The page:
Glastonbury Festival celebrates its 40th anniversary today – and revellers are reaching for the sun block rather than the traditional wellies.
More than 140,000 people have descended on Worthy Farm, near Pilton, Somerset, England to help the world’s biggest outdoor music festival raise a glass to a remarkable four decades.
In 1970 organiser Michael Eavis opened his farm gates to 1,500 punters and charged them just £1 – which included milk fresh from his herd of cows.
Glam rock legend Marc Bolan headlined and history was made. Off-and-on ever since, thousands of people have arrived – by hook or by crook – in the hope of a party to end all parties.
Career-defining performances from heavyweights like The Smiths, Radiohead, Oasis, Blur, Pulp and more recently The Killers has made Glastonbury alternative music’s must-attend event.
And this year – unlike many – the sun is set to shine.The forecast is for mostly dry and warm weather, with the odd cloud.
Saturday and Sunday will see a greater risk of heavy downpours, but it is hoped the dry and warm weather will remain.
This year Gorillaz, Muse and Stevie Wonder headline with Florence and the Machine, Pet Shop Boys, Orbital, Hot Chip, Scissor Sisters, Dizzee Rascal and Snoop Dogg also promising some spectacular Glasto moments.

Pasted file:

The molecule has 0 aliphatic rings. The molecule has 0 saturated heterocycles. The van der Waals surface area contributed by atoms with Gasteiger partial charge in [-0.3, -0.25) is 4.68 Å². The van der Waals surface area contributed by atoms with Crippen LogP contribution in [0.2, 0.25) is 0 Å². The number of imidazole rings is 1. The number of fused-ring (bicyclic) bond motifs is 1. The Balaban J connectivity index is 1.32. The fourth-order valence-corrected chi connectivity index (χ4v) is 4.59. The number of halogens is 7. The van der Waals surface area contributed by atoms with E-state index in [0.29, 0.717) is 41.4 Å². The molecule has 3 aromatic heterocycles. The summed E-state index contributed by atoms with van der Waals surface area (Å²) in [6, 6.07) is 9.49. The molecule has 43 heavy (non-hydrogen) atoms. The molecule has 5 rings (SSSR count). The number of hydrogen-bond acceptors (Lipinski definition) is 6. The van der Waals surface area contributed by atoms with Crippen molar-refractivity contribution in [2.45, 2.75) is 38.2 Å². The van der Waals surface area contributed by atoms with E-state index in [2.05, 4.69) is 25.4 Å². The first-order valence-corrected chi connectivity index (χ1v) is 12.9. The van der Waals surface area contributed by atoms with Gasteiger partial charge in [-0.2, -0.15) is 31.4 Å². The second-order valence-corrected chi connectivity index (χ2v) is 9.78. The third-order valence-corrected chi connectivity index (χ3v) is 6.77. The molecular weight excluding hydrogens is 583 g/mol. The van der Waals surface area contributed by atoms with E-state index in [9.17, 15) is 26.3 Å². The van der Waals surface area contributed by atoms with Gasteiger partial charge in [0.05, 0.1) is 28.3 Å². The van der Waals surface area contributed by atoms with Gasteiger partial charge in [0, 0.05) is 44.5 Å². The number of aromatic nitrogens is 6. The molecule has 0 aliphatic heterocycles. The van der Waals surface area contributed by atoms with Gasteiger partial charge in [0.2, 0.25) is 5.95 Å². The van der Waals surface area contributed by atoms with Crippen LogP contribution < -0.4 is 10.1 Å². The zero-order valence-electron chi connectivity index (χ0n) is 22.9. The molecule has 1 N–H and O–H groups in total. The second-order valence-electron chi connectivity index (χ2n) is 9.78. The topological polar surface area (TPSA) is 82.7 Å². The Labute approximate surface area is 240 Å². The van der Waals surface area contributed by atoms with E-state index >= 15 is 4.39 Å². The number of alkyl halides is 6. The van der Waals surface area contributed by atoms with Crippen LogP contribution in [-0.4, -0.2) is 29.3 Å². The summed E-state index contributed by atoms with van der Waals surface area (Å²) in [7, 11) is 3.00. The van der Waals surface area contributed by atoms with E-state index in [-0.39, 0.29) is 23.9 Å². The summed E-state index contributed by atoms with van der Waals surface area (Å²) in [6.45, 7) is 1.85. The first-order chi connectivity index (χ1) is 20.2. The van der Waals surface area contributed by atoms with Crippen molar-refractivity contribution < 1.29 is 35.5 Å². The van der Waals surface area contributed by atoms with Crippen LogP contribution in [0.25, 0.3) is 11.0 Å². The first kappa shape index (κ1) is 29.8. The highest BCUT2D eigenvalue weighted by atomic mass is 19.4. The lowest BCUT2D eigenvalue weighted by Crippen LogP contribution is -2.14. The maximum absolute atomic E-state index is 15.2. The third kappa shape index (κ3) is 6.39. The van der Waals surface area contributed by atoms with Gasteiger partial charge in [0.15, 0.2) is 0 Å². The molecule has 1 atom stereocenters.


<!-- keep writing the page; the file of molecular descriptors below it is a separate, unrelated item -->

Music legend Lou Reed has been confirmed as one of the special guests appearing with Gorillaz.
Tonight cartoon rockers Gorillaz will headline the main stage after stepping in at the last minute to replace U2 after Bono's back surgery ruled them out.
Gorillaz – the brainchild of Blur’s Damon Albarn – are a virtual band made up of characters 2D, Murdoc Niccals, Noodle and Russel Hobbs.
But tonight Albarn and a host of stars including Lou Reed, Madchester pioneer Shaun Ryder and The Fall’s famously grumpy frontman Mark E Smith will perform.
Organiser Michael Eavis has predicted the headline show will be a “massive audio visual spectacle which will really ignite” the festival. It will be Albarn’s second Glastonbury headline slot in as many years after reforming Blur for a triumphant gig at last year’s festival.
Also on stage later will be American singer-songwriter Willie Nelson and punk favourites The Stranglers.
Tomorrow space-age rock outfit Muse headline the main stage while 80s electronic duo the Pet Shop Boys top the bill on the Other Stage. And on Sunday Stevie Wonder closes the festival.
Police recorded more than 88 thefts from tents by yesterday evening – up on 47 from last year.
Sergeant Carolyn Crocker said: “Overall the statistics show that crime remains low and the festival remains a largely safe environment.
“However it’s disappointing that a small minority feel the need to engage in criminal activity and spoil the event for others.
“We’re continuing to work closely with security and stewards to educate festival-goers to the dangers of leaving valuables unattended in tents.
“At the moment it appears that iPhones and cash are the main targets for thieves and this is so easily preventable.”
Yesterday Prince Charles visited the site to commemorate the work charities linked to the festival do, as well as mark the festival’s 40th anniversary.